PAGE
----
Kristin Chenoweth said there were exactly three shows she watched on TV growing up: the Mormon Tabernacle Choir Christmas special, Miss America and the Tony Awards.

“That’s everything you need to know about this girl right here,” Chenoweth said at a press conference Wednesday in Salt Lake City. “This is a bucket list. It’s the music that draws me in every time, so for me, it’s part of my DNA, and I’m so honored to get to share the stage with you, Mack, and to be here with you guys. I’m so very honored. And we’re making music, that’s what we’re doing, and celebrating the birth of Christ.”

Chenoweth — known for her stage, film and TV roles in productions like “Pushing Daisies,” “Glee,” “Wicked,” “The West Wing,” Disney’s “Descendants” and “The Muppets” — is set to headline the Tabernacle Choir at Temple Square’s annual Christmas concerts Thursday, Friday and Saturday nights as this year’s guest artist.

“I don’t know if we’ve ever had as versatile a performer as Kristin,” music director Mack Wilberg said at the conference. “She not only is a classical singer, but she sings pop, she does country … and you’re going to hear a little bit of each of those elements in this concert.”

Wilberg said this collaboration has been 10 years in the making, which makes Chenoweth’s visit this year that much more special. He said the group had a very good first rehearsal Tuesday night and that Chenoweth has contributed a lot of great ideas to the show.

“We’re so grateful that she’s here,” Wilberg said. “We are looking forward to three great evenings with our great friend, Kristin.”

All have been “completely overwhelmed and charmed” by the energy Chenoweth brings to the stage, according to Wilberg. Chenoweth — wearing tall, glittery high heels — demonstrated this energy at the press conference, playfully punching Wilberg’s arm as he was being introduced and shifting in her chair to wait expectantly for his answer when asked what Chenoweth has brought to this year’s concert as a guest artist.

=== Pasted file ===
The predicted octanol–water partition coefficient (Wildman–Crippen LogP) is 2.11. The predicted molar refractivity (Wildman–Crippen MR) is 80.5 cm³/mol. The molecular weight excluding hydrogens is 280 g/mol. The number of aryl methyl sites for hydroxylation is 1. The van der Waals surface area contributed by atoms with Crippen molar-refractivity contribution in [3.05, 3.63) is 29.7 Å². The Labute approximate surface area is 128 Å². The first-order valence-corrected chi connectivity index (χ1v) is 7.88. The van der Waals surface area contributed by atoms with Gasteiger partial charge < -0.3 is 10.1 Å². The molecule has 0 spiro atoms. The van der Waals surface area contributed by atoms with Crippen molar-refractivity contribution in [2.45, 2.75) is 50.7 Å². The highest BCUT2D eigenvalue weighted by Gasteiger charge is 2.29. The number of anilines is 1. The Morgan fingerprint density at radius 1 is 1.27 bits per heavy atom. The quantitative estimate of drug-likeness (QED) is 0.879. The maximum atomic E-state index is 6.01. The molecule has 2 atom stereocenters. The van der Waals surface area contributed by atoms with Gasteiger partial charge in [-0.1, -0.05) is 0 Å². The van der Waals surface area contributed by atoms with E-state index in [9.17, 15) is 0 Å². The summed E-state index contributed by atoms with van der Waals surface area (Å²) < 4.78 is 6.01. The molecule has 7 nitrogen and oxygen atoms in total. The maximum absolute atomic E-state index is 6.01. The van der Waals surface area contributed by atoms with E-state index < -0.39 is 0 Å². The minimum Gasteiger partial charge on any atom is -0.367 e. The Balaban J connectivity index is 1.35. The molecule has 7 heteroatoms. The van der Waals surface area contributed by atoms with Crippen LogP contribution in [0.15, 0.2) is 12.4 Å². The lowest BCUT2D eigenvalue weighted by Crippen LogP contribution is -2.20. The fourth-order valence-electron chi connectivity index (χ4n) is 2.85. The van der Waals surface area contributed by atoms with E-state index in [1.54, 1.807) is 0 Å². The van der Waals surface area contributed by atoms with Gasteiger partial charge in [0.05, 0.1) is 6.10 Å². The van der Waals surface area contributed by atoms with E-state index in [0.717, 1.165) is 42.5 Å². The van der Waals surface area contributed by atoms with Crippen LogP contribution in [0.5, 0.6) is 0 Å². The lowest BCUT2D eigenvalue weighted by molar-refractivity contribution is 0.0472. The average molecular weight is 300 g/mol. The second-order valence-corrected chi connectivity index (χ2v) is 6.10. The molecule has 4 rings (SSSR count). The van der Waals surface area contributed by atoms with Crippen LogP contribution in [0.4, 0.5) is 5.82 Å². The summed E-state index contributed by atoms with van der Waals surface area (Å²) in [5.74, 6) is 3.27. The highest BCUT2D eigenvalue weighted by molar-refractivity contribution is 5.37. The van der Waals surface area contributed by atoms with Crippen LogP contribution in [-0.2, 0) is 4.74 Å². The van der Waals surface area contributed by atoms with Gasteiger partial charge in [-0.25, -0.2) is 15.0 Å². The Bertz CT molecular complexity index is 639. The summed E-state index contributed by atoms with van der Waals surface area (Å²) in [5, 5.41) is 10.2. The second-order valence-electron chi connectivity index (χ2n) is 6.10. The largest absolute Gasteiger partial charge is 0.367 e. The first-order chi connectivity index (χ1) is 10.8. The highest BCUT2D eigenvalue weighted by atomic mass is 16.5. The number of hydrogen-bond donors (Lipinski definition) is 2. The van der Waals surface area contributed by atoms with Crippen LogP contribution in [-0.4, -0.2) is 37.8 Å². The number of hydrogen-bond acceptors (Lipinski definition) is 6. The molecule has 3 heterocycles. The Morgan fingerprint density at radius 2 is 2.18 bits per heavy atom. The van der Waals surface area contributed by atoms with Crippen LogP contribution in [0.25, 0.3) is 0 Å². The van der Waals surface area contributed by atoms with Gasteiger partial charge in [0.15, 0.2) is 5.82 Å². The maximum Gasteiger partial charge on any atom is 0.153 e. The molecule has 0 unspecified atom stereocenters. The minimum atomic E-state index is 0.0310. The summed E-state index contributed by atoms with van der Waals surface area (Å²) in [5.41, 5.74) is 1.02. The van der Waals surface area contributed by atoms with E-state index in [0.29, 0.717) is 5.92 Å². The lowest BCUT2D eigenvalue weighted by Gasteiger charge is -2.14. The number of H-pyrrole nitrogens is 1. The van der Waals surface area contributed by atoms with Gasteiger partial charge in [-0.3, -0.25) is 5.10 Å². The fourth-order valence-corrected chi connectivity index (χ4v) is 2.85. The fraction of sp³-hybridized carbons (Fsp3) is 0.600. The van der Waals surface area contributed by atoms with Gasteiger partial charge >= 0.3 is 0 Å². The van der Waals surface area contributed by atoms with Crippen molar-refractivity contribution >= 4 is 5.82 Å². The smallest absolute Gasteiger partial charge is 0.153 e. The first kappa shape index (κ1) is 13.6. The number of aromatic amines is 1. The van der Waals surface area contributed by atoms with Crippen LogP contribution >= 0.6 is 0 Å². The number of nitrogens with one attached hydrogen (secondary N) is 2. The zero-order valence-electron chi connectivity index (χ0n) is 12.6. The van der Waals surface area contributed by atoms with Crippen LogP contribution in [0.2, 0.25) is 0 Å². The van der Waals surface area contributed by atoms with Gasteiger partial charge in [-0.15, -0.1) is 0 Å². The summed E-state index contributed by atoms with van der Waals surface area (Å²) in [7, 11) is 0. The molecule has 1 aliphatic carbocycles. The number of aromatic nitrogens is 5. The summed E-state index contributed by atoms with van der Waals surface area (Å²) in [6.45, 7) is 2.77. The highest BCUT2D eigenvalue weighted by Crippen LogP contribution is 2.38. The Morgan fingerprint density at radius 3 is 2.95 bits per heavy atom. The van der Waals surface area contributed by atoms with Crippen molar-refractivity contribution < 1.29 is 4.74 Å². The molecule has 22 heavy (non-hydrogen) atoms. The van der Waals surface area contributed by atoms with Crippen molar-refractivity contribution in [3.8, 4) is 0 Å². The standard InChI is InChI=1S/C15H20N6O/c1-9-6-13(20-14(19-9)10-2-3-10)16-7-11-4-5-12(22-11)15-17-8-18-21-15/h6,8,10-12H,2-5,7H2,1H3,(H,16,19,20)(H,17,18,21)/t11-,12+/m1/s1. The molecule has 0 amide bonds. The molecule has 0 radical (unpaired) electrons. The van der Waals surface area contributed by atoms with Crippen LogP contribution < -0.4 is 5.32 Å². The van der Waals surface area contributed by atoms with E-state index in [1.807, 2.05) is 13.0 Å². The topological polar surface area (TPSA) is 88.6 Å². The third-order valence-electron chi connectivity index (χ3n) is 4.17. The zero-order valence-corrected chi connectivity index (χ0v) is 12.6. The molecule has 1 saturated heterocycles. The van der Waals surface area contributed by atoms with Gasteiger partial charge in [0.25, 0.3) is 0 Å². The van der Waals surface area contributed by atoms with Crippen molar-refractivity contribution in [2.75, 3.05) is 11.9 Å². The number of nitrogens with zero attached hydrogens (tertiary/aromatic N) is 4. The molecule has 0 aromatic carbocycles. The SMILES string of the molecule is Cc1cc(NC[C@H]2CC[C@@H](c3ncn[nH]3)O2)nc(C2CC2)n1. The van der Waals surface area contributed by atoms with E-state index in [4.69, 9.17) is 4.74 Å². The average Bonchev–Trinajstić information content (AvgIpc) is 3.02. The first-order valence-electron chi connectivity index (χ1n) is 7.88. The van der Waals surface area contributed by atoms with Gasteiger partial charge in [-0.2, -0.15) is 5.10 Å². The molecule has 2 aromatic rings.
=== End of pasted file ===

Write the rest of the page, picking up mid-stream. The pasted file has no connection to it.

“When she comes up and gives Mack a big hug or a punch on the shoulder, she means it and she feels it and it’s exciting,” choir president Ron Jarrett said at the conference. “Other artists have been much more reserved. It’s a blessing for us to have her here.”

Chenoweth is no stranger to Utah, having headlined last year’s “BYU Spectacular!” concerts. She joked during the press conference that she tasted ice cream on her visit to Provo that was so good, her hair extensions fell out. She said she has, however, experienced shortness of breath in Utah’s high altitude and dry air.

“I have struggled, I’m not going to lie. I have really, since I’ve been here, I’m like, ‘Come on, get your breath.’ Lines that would normally be in one line, I’m taking breaths,” Chenoweth said. “But I think they did tell me about the smog, so for me, I’m really trying to be aware and just forgive myself a little bit and acclimate.”

The guest artist said two of her aunts are flying in from Oklahoma to see the show.

“That’s going to be extremely special for me to have them watch me have this bucket list with these incredible musicians behind me, so that’ll be pretty amazing,” Chenoweth said.

The Tabernacle Choir at Temple Square’s Christmas concerts are viewed live by 63,000 people at the Conference Center every year and later by millions on TV. Jarrett said those who attend this year’s concerts “will not be disappointed at all.”

“They have come to expect a lot of great things, mostly wonderful music, but with over 600 participants in this year’s concert, we’ll have some dancing, we’ll have great music, Rick Elliott will play the organ music, we’ll have a great experience,” Jarrett said.

Chenoweth said looking back at the Tabernacle Choir at Temple Square’s history and the many guest artists who have performed at the annual Christmas concerts, like Renée Fleming and Sandi Patty, she thinks, “I want to be a part of it.”

“I just want to say that this moment in my life has been a long time coming, and all I want to do is celebrate the reason for the season, and I’m so honored to get to do it,” Chenoweth said.

Features Reporter

Sarah Harris writes about arts and entertainment for the Daily Herald.

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